RESEARCH AND MOBILE FIRST

Using Omniture I used browser width and height data to determine which viewport sizes should get priority after mobile. I created a template that the team could reference for design and development guidelines. I also pushed hard for the removal of the custom landscape responsiveness on mobile to reduce site crashes and browser chrome idiosyncrasies. 

 
 

Doing the Research

Omniture browser height trend report Nov 2014 - Apr 2015

Omniture browser height trend report Nov 2014 - Apr 2015

Omniture browser width trend report Nov 2014 - Apr 2015

Omniture browser width trend report Nov 2014 - Apr 2015

Omniture browser height rank report Nov 2014 - Apr 2015

Omniture browser height rank report Nov 2014 - Apr 2015

Omniture browser width rank report Nov 2014 - Apr 2015

Omniture browser width rank report Nov 2014 - Apr 2015

 

Creating Templates

 Research-based browser template

 Research-based browser template

Breakpoint simplification. As a result of the research-based browser templates the Lead Architect was able to eliminate roughly 25% of the original breakpoint definitions.

Breakpoint simplification. As a result of the research-based browser templates the Lead Architect was able to eliminate roughly 25% of the original breakpoint definitions.

 

Simplifying Mobile

Recapping Nick's mobile woes: 

  1. The two in one site design resulted in lagging content load times and choppy scrolling.
  2. Switching device orientation in quick succession crashed the site.
  3. Horizontal scroll didn't take advantage of default browser behaviors that hid browser chrome when the user scrolls down the page and reveals it when the user scrolls back up. This resulted in idiosyncratic browser behaviors that interfered with game play, video watching and browsing. 
Nick.com mobile landscape

Nick.com mobile landscape

Nick.com mobile portrait

Nick.com mobile portrait

NickJr.com mobile portrait

NickJr.com mobile portrait

NickJr.com mobile landsacpe

NickJr.com mobile landsacpe

 

For NickJr.com I revised the design for mobile. I eliminated horizontal scroll and all custom landscape responsiveness. This resolved site crashes on device orientation changes and browser chrome usability issues.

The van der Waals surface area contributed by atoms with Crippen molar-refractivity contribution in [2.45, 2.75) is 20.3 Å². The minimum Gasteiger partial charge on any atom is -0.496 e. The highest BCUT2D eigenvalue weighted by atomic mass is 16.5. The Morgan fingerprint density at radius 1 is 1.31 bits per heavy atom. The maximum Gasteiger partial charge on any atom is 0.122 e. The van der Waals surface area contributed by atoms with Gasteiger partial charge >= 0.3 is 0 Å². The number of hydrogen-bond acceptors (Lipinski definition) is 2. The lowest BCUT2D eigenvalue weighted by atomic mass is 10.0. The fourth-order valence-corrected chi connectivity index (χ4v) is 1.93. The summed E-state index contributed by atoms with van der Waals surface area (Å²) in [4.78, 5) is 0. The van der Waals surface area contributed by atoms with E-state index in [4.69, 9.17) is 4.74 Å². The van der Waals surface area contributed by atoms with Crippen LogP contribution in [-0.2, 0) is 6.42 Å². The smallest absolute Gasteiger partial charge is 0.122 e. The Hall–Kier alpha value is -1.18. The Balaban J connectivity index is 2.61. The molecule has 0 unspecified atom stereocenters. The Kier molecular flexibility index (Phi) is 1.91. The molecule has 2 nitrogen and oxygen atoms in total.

We still had to deal with laggy content load and choppy browsing. 

 
 

Detangling the Content Stream

Under the pressure to create something completely new for Nick.com, insufficient time was given to developing the architecture of the content browsing component of the site. A tangled mess of different content streams braided together was built to satisfy launch requirements, but it was not at all scalable. The site's foundation had to be restructured or else we'd be building NickJr web on quicksand. 

 

Nick Content Stream

Nick.com desktop landscape content stream is composed of many streams with their own logic. Injecting any features mid-stream was a dev nightmare.

Nick.com desktop landscape content stream is composed of many streams with their own logic. Injecting any features mid-stream was a dev nightmare.

1. Featured promo stream: various configurations

2. Ad stream: adjustable frequency 

3. DNT stream: adjustable frequency. Do Not Touch buttons and the most clicked feature on the Nick site

4. Reverse chronological content stream: variable aspect ratio promos

 

NickJr Content Stream

NickJr.com desktop landscape content stream block structure. Any new feature only requires the creation of a new block type that is easily inserted into the stream.

NickJr.com desktop landscape content stream block structure. Any new feature only requires the creation of a new block type that is easily inserted into the stream.

1. Featured block 3: this configuration shows 3 promos

2. Content block 6: reverse chronological content block of 6 promos

3. Content block Alpha 6: reverse chronological content block that contains an Alpha button, the NickJr equivalent of the DNT button

NickJr tablet portrait and mobile landscape content stream. The blocks had the same layout as desktop landscape but were stacked vertically instead of horizontally.

NickJr tablet portrait and mobile landscape content stream. The blocks had the same layout as desktop landscape but were stacked vertically instead of horizontally.

NickJr mobile portrait

NickJr mobile portrait

 

Summary of Improvements

EVERYTHING IS INDEPENDENT

Significant reduction in complexity of components — devs no longer need to know calculus to do simple addition

Multiple devs can work on stream at the same time, independent of each other

Eventual CMS control of all layouts — gives control to the Production Team, no devs required
 

RESPONSIVE IMAGES

Optimized images = no SEO penalization

Faster page speed = happy user + higher SEO ranking

Lighter site = ability to do cool animations + interactivity
 

IMPROVED LAZY LOADING

No more heavy browser repainting = no more chunky, laggy content browsing

 

Screenshot of the birth of my content stream baby. The Lead Architect walking me through the JSON translation of what I had designed. 

Screenshot of the birth of my content stream baby. The Lead Architect walking me through the JSON translation of what I had designed. 

 
The Lead Architect sharing the new build with the team. 

The Lead Architect sharing the new build with the team. 

Kind words from the Lead Architect was just one of the rewards for working with such a great team.

Kind words from the Lead Architect was just one of the rewards for working with such a great team.